On August 24, Turkish armor, infantry, and air units crossed the Syrian border and, in conjunction with the Ankara-supported Free Syrian Army (FSA) Sunni-dominated rebel group, launched a full-scale assault on the Islamic State-controlled city of Jarabulus. Simultaneously, the Turkish-FSA force moved against the Kurdish People’s Protection Units (YPG), the military wing of the Kurdish Democratic Union Party (PYD) rebel movement in northern Syria, which had recently captured a number of villages and towns west of the Euphrates River from Islamic State (IS) forces.
The Turkish offensive, code-named “Euphrates Shield,” is aimed at clearing Islamist and Kurdish forces from the Syrian side of the Syria-Turkey border. It addresses strategic concerns for Turkey, but is informed by domestic and international politics and has potentially grave implications for the Syrian conflict more widely, as well as for Washington’s regional influence.
Why has Turkey decided to strike now? Certainly, Ankara was provoked by IS. The Islamist group has launched a number of attacks using suicide improvised explosive devices (SIED) and small arms in Turkey over the past year, including one in Istanbul’s Sultanahmet Square on January 12, which killed 13 tourists, as well as the June 28 attack on Istanbul’s Atatürk Airport. In the latest incident, on August 22, an SIED was detonated at a wedding in the southeastern city of Gaziantep, causing the Turkish foreign minister to declare that the IS presence across the border must be “cleansed” (Hurriyet Daily News, August 22).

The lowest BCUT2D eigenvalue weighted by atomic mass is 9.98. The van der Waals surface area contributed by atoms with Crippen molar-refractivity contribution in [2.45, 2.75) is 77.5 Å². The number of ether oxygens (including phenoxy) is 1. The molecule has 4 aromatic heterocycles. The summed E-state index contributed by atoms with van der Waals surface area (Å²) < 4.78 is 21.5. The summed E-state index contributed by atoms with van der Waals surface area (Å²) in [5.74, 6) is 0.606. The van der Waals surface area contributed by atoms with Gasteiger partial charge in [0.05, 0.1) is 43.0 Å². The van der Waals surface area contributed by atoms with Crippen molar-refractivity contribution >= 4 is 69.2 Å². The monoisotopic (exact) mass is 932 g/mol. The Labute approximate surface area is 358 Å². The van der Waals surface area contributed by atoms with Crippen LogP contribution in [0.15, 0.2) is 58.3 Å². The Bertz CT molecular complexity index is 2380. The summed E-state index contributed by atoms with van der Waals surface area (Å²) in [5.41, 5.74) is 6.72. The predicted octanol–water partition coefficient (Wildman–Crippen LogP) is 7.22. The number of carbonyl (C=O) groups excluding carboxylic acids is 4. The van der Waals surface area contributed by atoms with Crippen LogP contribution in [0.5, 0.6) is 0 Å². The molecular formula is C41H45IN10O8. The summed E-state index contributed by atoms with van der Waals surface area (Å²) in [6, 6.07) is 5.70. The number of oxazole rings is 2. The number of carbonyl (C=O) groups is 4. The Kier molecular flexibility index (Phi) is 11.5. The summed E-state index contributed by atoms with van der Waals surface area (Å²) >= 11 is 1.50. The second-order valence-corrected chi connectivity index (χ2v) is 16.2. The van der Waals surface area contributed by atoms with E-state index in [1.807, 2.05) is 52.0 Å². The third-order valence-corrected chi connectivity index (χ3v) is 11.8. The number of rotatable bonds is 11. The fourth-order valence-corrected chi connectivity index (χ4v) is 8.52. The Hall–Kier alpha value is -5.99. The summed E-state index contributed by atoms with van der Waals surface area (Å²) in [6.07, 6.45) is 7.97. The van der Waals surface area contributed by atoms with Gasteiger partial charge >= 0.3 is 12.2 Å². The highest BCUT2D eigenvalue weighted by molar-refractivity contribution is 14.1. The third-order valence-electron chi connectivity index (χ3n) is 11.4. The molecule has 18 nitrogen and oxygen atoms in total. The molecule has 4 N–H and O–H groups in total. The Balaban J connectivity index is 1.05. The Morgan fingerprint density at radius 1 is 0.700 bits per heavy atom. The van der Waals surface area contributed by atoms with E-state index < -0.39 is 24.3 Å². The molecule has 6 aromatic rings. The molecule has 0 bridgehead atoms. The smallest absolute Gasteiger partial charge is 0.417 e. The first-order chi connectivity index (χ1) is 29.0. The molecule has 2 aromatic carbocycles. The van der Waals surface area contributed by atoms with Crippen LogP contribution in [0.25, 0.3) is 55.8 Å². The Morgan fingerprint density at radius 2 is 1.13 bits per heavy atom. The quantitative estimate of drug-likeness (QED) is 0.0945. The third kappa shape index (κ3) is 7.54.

However, it was the YPG’s capture of territory west of the Euphrates, bringing the PYD one step closer to uniting its disparate cantons of Afrin, Jazira and Kobani into one contiguous territory, which was the primary driver behind Turkish intervention. Ankara regards the PYD and its associated groups as a threat to its own security. Turkish President Recep Tayyip Erdoğan has repeatedly stated that the PYD is synonymous with the Kurdistan Workers Party (PKK), which has been fighting a 32-year insurgency in Turkey’s south-eastern provinces for Kurdish independence (Andalou Agency, August 3). A united Kurdish proto-state on Turkey’s southern flank, bordering Gaziantep, Mardin and Şanlıurfa sub-regions, areas where the PKK is combatting the Turkish military, is a situation Ankara will not countenance. Such a scenario could, through Turkey’s eyes, see the PKK using PYD territory as a safe haven, and the PYD funneling arms across the border.